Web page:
Edward Cotterill won the toss for Canterbury and opted for first strike. There were three debutants for the home side: opening batsman: Fiji-born Herbert de Maus; Aynesley Harman, one of the three cricketing sons of the pioneering Harman family; and Moss. Going by extant reports, the Canterbury innings was over by lunchtime on the first day, the home side being dismissed for 138. Leg-spinner Charles Dryden took 7 for 58. By this time, the sun was in the process of turning the wicket into a dreaded “sticky dog.”

Wellington mustered 71. There were only two men in double figures: William McGirr (20) and Alexander Littlejohn (13*). Opening bowling, 26-year old Moss bowled short and fast through the innings, using crafty variations of pace and length, and had figures of 21.3-10-28-10. Till date this is the only instance of a bowler capturing all 10 wickets on First-Class debut in an 11-a-side game, the record standing the test of time.

The local media commented: “The feature of this innings was the bowling of Moss, for he took all the ten wickets for the small cost of 28 runs.” For the sake of completeness, it must be mentioned that there was an instance in 1900-01 when ‘Fitz’ Hinds, making his First-Class debut, and playing for AB St Hill’s XI against Trinidad, had taken 10 for 36 at Port-of-Spain, but the match in question had been a 12-a-side affair. and that Henry Simmons had taken the other wicket.

By the end of the first day, 26 wickets had fallen, and Canterbury went in at 94 for 6. The innings did not progress much further on the morrow, Canterbury being bowled out for 111. Wellington began their second innings requiring 179; they managed 139, the highest total in the match. Lost in the wonder of Moss’s first-innings bowling performance, one other debutant shone with the ball for Canterbury in the game, Harman taking 5 for 43 in the second innings, while Moss added another 3 wickets to complete a remarkable debut match. Canterbury won the game by 39 runs.

As a fitting memento of the unparalleled bowling feat performed by Moss in the match, the Lancaster Park Cricket Club had the ball mounted with a silver shield on which was inscribed the legend: “A.E. Moss, from L.P.C.C., Cantby v Welln, Dec 1889, 1st Innings, 10 wkts for 28 runs.” The ball was then presented to Moss and it became his dearest possession.

During the rest of the season, Moss played in 3 other First-Class matches for Canterbury with 5 for 51 and 3 for 21 against Auckland; 3 for 57 and 1 for 43 against a visiting New South Wales; also at Lancaster Park; and 1 for 35 against Otago. That was the extent of his cricket career as far as can be found from documentation. His brief stint in First-Class cricket netted him 26 wickets in 4 matches at 10.96, with 2 five-wicket hauls and a ten-wicket haul. His only other known link with First-Class cricket was the match between Wellington and Canterbury at the Basin Reserve in 1890-91, when he had officiated as an umpire.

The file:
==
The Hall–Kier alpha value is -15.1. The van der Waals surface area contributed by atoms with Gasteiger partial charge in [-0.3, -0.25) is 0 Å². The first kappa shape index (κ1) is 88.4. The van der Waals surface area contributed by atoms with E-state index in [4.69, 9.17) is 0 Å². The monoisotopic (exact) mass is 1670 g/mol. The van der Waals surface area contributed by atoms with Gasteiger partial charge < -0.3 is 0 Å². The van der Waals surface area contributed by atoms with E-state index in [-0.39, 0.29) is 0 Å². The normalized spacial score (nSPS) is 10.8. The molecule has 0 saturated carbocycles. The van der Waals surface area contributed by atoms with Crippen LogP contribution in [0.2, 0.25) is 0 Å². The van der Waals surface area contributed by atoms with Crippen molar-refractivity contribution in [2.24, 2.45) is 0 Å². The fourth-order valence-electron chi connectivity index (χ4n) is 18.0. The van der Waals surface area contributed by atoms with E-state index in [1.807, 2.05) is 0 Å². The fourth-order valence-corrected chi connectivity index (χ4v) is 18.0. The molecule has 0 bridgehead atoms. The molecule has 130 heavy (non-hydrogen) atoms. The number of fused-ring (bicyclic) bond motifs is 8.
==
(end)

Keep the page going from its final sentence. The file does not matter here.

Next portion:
Unfortunately, even at this relatively young age, his fondness for alcohol soon wooed Moss away from the straight and narrow path. He found a job as a clerk in the offices of the National Mortgage Agency Company and boarded with a respectable householder in central Christchurch. While leaving his native English shores he had promised Mary that he would arrange a berth for her to come over to New Zealand. Although his letters to her were full of love, he failed to keep his promise to secure a berth for her on a steamship to New Zealand on numerous occasions.

Perforce, Mary herself arrived in New Zealand on her own initiative on the SS Tainui in May 1891, and they were married shortly after her arrival. Unfortunately, the narrative enters a sombre phase from this point onwards. Moss had not been keeping good health and was being increasingly afflicted with severe headaches that prevented him from sleeping soundly. Medical opinion of the time put it down to tubercular meningitis, and Dr Benjamin Moorhouse, his physician, felt that the consumptive process was likely to cause degeneration of his brain and spinal cord, with the possibility of seizures.